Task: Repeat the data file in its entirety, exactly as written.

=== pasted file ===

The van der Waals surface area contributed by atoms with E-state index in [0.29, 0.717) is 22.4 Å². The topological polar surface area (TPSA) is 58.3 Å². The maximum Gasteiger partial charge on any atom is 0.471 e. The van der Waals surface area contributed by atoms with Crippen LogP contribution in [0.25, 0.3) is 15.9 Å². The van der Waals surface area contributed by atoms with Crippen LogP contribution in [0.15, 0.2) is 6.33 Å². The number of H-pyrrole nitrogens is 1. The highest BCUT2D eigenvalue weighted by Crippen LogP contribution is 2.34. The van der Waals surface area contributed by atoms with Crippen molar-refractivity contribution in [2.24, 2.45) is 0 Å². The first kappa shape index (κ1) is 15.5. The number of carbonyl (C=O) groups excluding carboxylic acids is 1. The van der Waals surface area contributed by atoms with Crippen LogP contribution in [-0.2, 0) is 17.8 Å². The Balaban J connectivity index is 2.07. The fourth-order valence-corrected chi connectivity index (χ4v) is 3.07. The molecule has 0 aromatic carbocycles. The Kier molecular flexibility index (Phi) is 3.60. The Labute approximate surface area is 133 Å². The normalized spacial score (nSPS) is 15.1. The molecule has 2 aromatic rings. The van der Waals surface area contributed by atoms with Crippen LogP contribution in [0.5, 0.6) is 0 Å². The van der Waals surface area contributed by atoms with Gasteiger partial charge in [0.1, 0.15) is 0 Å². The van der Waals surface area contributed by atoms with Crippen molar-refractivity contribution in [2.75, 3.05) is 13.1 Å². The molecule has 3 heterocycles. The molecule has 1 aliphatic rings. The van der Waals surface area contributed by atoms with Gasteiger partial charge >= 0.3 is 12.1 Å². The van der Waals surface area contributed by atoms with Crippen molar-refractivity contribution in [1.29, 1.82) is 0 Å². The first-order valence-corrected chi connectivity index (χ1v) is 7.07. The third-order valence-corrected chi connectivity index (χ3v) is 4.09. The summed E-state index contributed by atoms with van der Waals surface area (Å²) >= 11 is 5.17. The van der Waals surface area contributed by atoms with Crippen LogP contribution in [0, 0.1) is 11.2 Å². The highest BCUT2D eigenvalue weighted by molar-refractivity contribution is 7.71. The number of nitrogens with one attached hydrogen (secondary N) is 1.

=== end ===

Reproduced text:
The van der Waals surface area contributed by atoms with E-state index in [0.29, 0.717) is 22.4 Å². The topological polar surface area (TPSA) is 58.3 Å². The maximum Gasteiger partial charge on any atom is 0.471 e. The van der Waals surface area contributed by atoms with Crippen LogP contribution in [0.25, 0.3) is 15.9 Å². The van der Waals surface area contributed by atoms with Crippen LogP contribution in [0.15, 0.2) is 6.33 Å². The number of H-pyrrole nitrogens is 1. The highest BCUT2D eigenvalue weighted by Crippen LogP contribution is 2.34. The van der Waals surface area contributed by atoms with Crippen molar-refractivity contribution in [2.24, 2.45) is 0 Å². The first kappa shape index (κ1) is 15.5. The number of carbonyl (C=O) groups excluding carboxylic acids is 1. The van der Waals surface area contributed by atoms with Crippen LogP contribution in [-0.2, 0) is 17.8 Å². The Balaban J connectivity index is 2.07. The fourth-order valence-corrected chi connectivity index (χ4v) is 3.07. The molecule has 0 aromatic carbocycles. The Kier molecular flexibility index (Phi) is 3.60. The Labute approximate surface area is 133 Å². The normalized spacial score (nSPS) is 15.1. The molecule has 2 aromatic rings. The van der Waals surface area contributed by atoms with Crippen LogP contribution in [0.5, 0.6) is 0 Å². The van der Waals surface area contributed by atoms with Gasteiger partial charge in [0.1, 0.15) is 0 Å². The van der Waals surface area contributed by atoms with Crippen molar-refractivity contribution in [2.75, 3.05) is 13.1 Å². The molecule has 3 heterocycles. The molecule has 1 aliphatic rings. The van der Waals surface area contributed by atoms with Gasteiger partial charge >= 0.3 is 12.1 Å². The van der Waals surface area contributed by atoms with Crippen molar-refractivity contribution in [1.29, 1.82) is 0 Å². The first-order valence-corrected chi connectivity index (χ1v) is 7.07. The third-order valence-corrected chi connectivity index (χ3v) is 4.09. The summed E-state index contributed by atoms with van der Waals surface area (Å²) >= 11 is 5.17. The van der Waals surface area contributed by atoms with Crippen LogP contribution in [0, 0.1) is 11.2 Å². The highest BCUT2D eigenvalue weighted by molar-refractivity contribution is 7.71. The number of nitrogens with one attached hydrogen (secondary N) is 1.